Economic analyses indicate that pyrolysis is a potentially attractive route to drop-in hydrocarbon fuels from biomass. Data published by the United States Department of Energy predicts that pyrolysis has the potential to offer a low capital and low operating cost route to hydrocarbon fuels when compared with other biomass-based technologies (2). The advent of low cost hydrogen from shale gas has also been predicted to advantage pyrolysis-based routes to fuels (3). However, as noted above, developments in catalyst technology are required to economically upgrade pyrolysis oils through to conventional hydrocarbon fuels.

Pyrolysis Oil Upgrading: Model Compound Studies

Pyrolysis oil is a complex mixture of many smaller organic compounds, a small selection of which is shown in Figure 1 (4). In addition to these organic species, pyrolysis oil is also characterised by high levels of water (very variable, but water levels of 20% and above are quite usual), a high organic acid content (usually measured by total acid number, which would typically be in excess of 100) as well as a variety of inorganic impurities that can act as catalyst poisons. Given the complexity of pyrolysis oil and the challenges involved in accurately analysing the composition of the oil, many catalyst development studies have used model compounds to develop the catalysis needed to successfully upgrade pyrolysis oil to fuels and chemicals.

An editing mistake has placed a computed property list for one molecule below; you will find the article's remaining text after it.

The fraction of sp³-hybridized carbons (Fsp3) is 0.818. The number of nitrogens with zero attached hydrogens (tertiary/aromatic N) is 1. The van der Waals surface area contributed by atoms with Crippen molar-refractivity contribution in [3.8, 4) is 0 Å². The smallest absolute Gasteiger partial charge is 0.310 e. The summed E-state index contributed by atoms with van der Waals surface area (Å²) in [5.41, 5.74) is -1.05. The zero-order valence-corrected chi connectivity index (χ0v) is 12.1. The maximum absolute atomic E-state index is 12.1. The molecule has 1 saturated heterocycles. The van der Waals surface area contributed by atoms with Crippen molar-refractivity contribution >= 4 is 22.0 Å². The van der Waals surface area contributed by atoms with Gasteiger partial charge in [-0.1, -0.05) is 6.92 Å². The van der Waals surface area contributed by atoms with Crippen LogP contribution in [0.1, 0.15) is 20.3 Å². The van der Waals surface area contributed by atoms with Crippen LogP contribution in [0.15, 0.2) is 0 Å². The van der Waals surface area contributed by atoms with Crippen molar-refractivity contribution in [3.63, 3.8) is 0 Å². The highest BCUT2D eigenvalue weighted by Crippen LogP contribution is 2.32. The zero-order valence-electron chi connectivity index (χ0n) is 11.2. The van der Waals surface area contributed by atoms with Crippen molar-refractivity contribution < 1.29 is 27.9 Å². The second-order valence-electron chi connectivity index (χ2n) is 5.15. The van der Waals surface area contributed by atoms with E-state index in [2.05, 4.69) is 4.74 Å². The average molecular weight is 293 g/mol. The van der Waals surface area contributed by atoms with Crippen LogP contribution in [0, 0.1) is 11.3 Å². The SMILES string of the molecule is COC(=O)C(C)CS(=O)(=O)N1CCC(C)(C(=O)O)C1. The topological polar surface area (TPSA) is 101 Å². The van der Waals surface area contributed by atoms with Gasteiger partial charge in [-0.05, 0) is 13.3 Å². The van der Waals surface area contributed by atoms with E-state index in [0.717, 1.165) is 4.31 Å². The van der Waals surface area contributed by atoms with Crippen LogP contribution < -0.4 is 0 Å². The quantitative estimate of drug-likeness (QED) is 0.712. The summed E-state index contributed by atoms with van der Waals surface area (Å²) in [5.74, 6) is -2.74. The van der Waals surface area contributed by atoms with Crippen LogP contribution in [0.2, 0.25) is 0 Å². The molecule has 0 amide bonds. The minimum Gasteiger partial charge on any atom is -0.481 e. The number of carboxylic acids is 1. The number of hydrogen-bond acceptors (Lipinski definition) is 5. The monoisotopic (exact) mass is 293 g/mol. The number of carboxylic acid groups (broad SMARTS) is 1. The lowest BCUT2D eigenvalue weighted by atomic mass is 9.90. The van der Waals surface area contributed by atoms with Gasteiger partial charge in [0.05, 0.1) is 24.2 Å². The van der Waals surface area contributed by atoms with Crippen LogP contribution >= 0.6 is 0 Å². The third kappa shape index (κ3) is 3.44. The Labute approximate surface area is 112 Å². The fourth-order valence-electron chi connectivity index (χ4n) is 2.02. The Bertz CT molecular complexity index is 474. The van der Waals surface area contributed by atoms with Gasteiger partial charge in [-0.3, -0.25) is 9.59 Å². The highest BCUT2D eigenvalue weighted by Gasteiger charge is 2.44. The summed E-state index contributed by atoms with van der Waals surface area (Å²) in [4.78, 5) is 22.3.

Fig. 1.

Examples of molecular species found in pyrolysis oil. Data taken from (4)

Examples of molecular species found in pyrolysis oil. Data taken from (4)

The transformation of pyrolysis oil to the molecules found in drop-in hydrocarbon fuels (see Figure 2 for some examples of such molecules) requires a number of catalytic transformations, for example deoxygenation, carbon–carbon bond formation, isomerisation and aromatisation. Hydrodeoxygenation is a convenient route to use hydrogen to eliminate oxygen from the molecules present in pyrolysis oil and a range of catalysts have been shown to be effective for this conversion (5, 6). Some of our work in Johnson Matthey has investigated the potential of metal-supported systems for pyrolysis oil upgrading via hydrodeoxygenation and some representative results are shown in Figure 3. This shows data for the hydrodeoxygenation of the model compound m-cresol, carried out in a batch autoclave reactor using a selection of supported nickel, palladium and platinum catalysts. Tests were carried out over a period of 2 hours at a hydrogen pressure of 20 barg and using a fixed metal to m-cresol mass ratio of approximately 1:2500, the latter being used to account for differences in the metal loading in each of the catalysts. The products identified by gas chromatography (GC) were a combination of hydrocarbons, predominantly methylcyclohexane and toluene, and the oxygenates 3-methylcyclohexanol and 3-methylcyclohexanone. As can be seen from these data, high conversion of m-cresol is readily achieved using all three catalysts at 275°C under these test conditions. Selectivity towards hydrocarbons varies over the three catalysts, with the supported platinum catalyst demonstrating the highest selectivity to hydrocarbons at 275°C. Repeating the experiment with the 0.3% platinum on alumina catalyst at 300°C results in a significant increase in the degree of deoxygenation and yield of hydrocarbon products.